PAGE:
When reviewing, I always make a point of highlighting the areas which I believe worked well and were of benefit to the overall story. I only mention criticisms when I feel that they have such an effect on the story that I simply cannot overlook them. If the negatives are relatively small then I will gloss over them and concentrate on what did work, giving a good review of the book itself while recommending it to my readers.

When the negatives are glaring I am forced to debate whether it is worth me posting a review at all. I certainly don’t want to be seen as condescending, snarky or overly critical, but my own credibility would be at risk if I were to recommend a book that I didn’t believe in.

So what do I do? Do I publish the review and risk upsetting not only another writer, but possibly a publishing company too? Do I say nothing and let the author continue to think that their book has merit when I honestly feel that it doesn’t? Do I contact the author privately and let them know my criticisms in regard to their book and pray to God that they don’t smite me for it?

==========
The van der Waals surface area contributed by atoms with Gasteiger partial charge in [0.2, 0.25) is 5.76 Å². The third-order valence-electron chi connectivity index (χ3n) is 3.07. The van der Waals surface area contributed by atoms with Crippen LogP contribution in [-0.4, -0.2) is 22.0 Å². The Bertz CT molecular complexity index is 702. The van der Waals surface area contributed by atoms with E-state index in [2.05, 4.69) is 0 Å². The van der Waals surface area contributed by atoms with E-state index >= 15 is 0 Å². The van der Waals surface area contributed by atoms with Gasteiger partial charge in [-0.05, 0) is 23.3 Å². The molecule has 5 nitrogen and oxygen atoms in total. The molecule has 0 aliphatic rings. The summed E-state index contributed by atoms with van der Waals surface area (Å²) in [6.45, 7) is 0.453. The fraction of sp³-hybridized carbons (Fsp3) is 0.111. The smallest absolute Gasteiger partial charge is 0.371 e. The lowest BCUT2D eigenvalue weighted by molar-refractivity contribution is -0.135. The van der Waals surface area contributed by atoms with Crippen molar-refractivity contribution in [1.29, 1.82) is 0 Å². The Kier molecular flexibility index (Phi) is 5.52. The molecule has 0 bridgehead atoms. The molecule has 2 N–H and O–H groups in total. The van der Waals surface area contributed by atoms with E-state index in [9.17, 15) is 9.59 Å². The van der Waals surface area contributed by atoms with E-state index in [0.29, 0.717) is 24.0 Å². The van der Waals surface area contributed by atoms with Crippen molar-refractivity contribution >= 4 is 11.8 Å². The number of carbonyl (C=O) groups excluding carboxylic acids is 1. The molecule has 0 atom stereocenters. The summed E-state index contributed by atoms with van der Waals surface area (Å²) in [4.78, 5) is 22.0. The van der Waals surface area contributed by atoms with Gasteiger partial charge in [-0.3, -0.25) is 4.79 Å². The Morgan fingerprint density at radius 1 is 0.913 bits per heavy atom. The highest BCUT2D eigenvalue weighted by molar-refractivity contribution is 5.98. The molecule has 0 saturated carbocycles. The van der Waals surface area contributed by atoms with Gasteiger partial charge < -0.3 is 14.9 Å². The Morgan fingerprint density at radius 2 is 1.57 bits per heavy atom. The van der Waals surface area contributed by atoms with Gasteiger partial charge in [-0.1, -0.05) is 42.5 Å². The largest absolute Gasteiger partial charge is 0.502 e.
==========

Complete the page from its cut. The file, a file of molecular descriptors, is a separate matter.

I didn't like your book. Please don't stick pins in me for it!

I didn’t like your book. Please don’t stick pins in me for it!

Perhaps many of you are screaming, “Don’t read the Goddamn book then!” but to that I would answer that I am nothing if not a stubborn son of a gun and that once I start something I like to finish it. Yes, I wasted several reading hours on something I didn’t enjoy, but I learned valuable lessons in regard to the kinds of mistakes that I would like to avoid when I attempt to get my own writing published.

I was once told by a close friend that I am perhaps too kind to be an honest reviewer and I suppose to a certain extent they have a point. I disliked the book but I certainly have nothing against the writer and in fact I would feel badly if I mentioned the aspects of the story that I didn’t like. It’s not for me to trample on anyone else’s dream, but I wouldn’t be honest with myself or the author if I didn’t speak up for what I thought was right.